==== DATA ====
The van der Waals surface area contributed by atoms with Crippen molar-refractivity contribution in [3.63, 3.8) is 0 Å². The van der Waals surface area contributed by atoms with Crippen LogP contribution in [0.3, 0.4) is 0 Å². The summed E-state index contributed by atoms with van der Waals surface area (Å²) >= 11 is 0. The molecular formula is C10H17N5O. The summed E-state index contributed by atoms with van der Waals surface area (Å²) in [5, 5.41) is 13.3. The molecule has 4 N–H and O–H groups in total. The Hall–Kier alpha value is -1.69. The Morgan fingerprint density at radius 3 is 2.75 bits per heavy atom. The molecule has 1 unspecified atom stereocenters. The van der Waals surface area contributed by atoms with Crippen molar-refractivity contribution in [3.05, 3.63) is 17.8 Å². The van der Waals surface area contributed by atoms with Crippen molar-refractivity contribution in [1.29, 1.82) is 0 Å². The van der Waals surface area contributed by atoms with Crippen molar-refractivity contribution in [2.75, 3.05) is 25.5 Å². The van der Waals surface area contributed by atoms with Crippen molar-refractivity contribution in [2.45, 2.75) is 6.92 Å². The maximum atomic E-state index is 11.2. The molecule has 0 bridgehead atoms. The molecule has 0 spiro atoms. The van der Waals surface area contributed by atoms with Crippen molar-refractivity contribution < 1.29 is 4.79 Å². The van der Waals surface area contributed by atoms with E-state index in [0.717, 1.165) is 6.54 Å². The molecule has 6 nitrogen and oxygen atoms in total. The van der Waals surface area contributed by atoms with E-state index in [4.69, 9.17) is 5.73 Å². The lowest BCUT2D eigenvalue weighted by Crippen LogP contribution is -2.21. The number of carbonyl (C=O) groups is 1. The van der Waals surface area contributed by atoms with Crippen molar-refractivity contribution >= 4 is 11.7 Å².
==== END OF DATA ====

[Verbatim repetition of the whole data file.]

The van der Waals surface area contributed by atoms with Crippen molar-refractivity contribution in [3.63, 3.8) is 0 Å². The van der Waals surface area contributed by atoms with Crippen LogP contribution in [0.3, 0.4) is 0 Å². The summed E-state index contributed by atoms with van der Waals surface area (Å²) >= 11 is 0. The molecular formula is C10H17N5O. The summed E-state index contributed by atoms with van der Waals surface area (Å²) in [5, 5.41) is 13.3. The molecule has 4 N–H and O–H groups in total. The Hall–Kier alpha value is -1.69. The Morgan fingerprint density at radius 3 is 2.75 bits per heavy atom. The molecule has 1 unspecified atom stereocenters. The van der Waals surface area contributed by atoms with Crippen molar-refractivity contribution in [3.05, 3.63) is 17.8 Å². The van der Waals surface area contributed by atoms with Crippen molar-refractivity contribution in [1.29, 1.82) is 0 Å². The van der Waals surface area contributed by atoms with Crippen molar-refractivity contribution in [2.75, 3.05) is 25.5 Å². The van der Waals surface area contributed by atoms with Crippen molar-refractivity contribution in [2.45, 2.75) is 6.92 Å². The maximum atomic E-state index is 11.2. The molecule has 0 bridgehead atoms. The molecule has 0 spiro atoms. The van der Waals surface area contributed by atoms with Crippen molar-refractivity contribution < 1.29 is 4.79 Å². The van der Waals surface area contributed by atoms with E-state index in [0.717, 1.165) is 6.54 Å². The molecule has 6 nitrogen and oxygen atoms in total. The van der Waals surface area contributed by atoms with E-state index in [4.69, 9.17) is 5.73 Å². The lowest BCUT2D eigenvalue weighted by Crippen LogP contribution is -2.21. The number of carbonyl (C=O) groups is 1. The van der Waals surface area contributed by atoms with Crippen molar-refractivity contribution >= 4 is 11.7 Å².